For the child, the situation is quite different. If it is killed, it will cease to exist. Everything it could have been or done will be extinguished. Thus, the harm done to it will be far greater than anything the mother is likely to suffer from by carrying the child to full term. This discrepancy between the levels of harm caused to the two parties is so significantly skewed against the child as to seem to leave little room for the argument that the woman’s bodily autonomy trumps the child’s.


The mother stands to have her bodily autonomy affected for little more than one percent of her life. The child, however, through its death, would have its bodily autonomy affected for the entirety of its life. As this is hardly an equitable outcome for those who recognise a child’s personhood before birth, the ‘my body, my choice’ argument does not hold water.

Alternatives to Abortion

In those circumstances where a child cannot be cared for, is unwanted by its parents, yet abortion is not morally justified, what can people do?


Birth Control

As the saying goes, ‘prevention is better than cure’. As such, it is better that a child not be conceived rather than that it be born into a family who is unable or unwilling to look after it. Family is a major contributor to an individual’s welfare and long-term survival, and for a child to be placed into state care and potentially lack this support is not a small thing.


Therefore, if a child is not desired or cannot be cared for, it is best if the individuals involved use contraceptives to prevent or avoid conception. These preventative methods include methods like abstinence, the condom, the female diaphragm, various pills for males or females or even the permanent options of vasectomies or hysterectomies. Whichever method or methods are chosen, it is both parties’ duty to prevent the conception of an unwanted or unsupportable child.


Adoption/the Care of the State

If contraceptives fail or are not used and a child is conceived, the only other resort is that of placing the child into the care of the community or with extended family. While in many cases, adoption or placing the child into the care of the community is not an ideal outcome, it remains better than the alternative of the child’s death. At least with adoption or even the foster system, the child will have a chance to live.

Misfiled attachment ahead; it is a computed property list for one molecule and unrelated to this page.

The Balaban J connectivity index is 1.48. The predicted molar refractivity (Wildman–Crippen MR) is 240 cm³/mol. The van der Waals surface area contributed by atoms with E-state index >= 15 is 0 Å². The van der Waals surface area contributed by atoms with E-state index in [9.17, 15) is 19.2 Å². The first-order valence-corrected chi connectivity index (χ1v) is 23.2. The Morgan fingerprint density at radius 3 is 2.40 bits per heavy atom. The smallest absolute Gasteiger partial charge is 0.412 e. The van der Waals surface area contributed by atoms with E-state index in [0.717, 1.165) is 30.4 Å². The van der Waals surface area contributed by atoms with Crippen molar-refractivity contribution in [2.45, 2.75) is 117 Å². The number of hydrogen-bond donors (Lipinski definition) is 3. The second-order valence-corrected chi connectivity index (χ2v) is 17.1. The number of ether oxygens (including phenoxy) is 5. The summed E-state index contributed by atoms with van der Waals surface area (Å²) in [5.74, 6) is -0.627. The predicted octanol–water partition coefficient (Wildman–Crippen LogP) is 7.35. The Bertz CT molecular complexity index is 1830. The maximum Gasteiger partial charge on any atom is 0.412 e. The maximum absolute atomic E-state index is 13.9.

The least bad option in the event that adoption is chosen is for the child to be placed with the extended family of either parent. If this is not possible, then the charity of the community can be imposed upon and, failing this, the sympathy of strangers can be invoked. It must be said that even though placing a child up for adoption outside of the family is an acceptable resolution to the birth of an unwanted or unsupportable child, it cannot be considered without a certain amount of opprobrium as, in its essence, it is an abrogation of the parents and their families’ duties to the child. Instead of actively providing for the welfare of the child and protecting it from harm, they are only refraining from harming it.


Conclusion

In conclusion, abortion or the killing of an unborn child is generally prohibited under Codist ethics, being allowable only when:

1. The mother and the babe will die if no action is taken, but the mother can be saved by killing the child.

2. If the child is severely disabled and, if born, will be unable to contribute to its family or community positively but will rather constitute a severe and persistent burden on its family and community.

In all other cases, the killing of a child is unwarranted, being done more for the convenience and comfort of the parents rather than from true compulsion.


The argument that as the child is within the mother’s body, her bodily autonomy should trump that of the child is also examined. While Codist philosophy is sympathetic to the principle of bodily autonomy, we do not support the conclusions of the pro-choice movement in this circumstance. This is due to the discrepancy in the magnitude of harm visited on each party. The mother is found to suffer an impairment to her bodily autonomy for slightly more than one percent of her life due to the pregnancy. In contrast, the child is found to suffer an impairment for the totality of its existence due to its death. Due to this, we do not accept this argument and rely instead on the principles of prioritisation set out in Chapter 17 of The Code.


As an alternative to abortion, we suggest that contraceptives be utilised to prevent the conception of inconvenient or unsupportable children. This is suggested to be the optimum solution as it causes the least harm. Failing this, we encourage parents to resort to adoption. Placing the child into the care of extended family, members of their community or even strangers, while far from ideala remains better than the alternative of death for the child.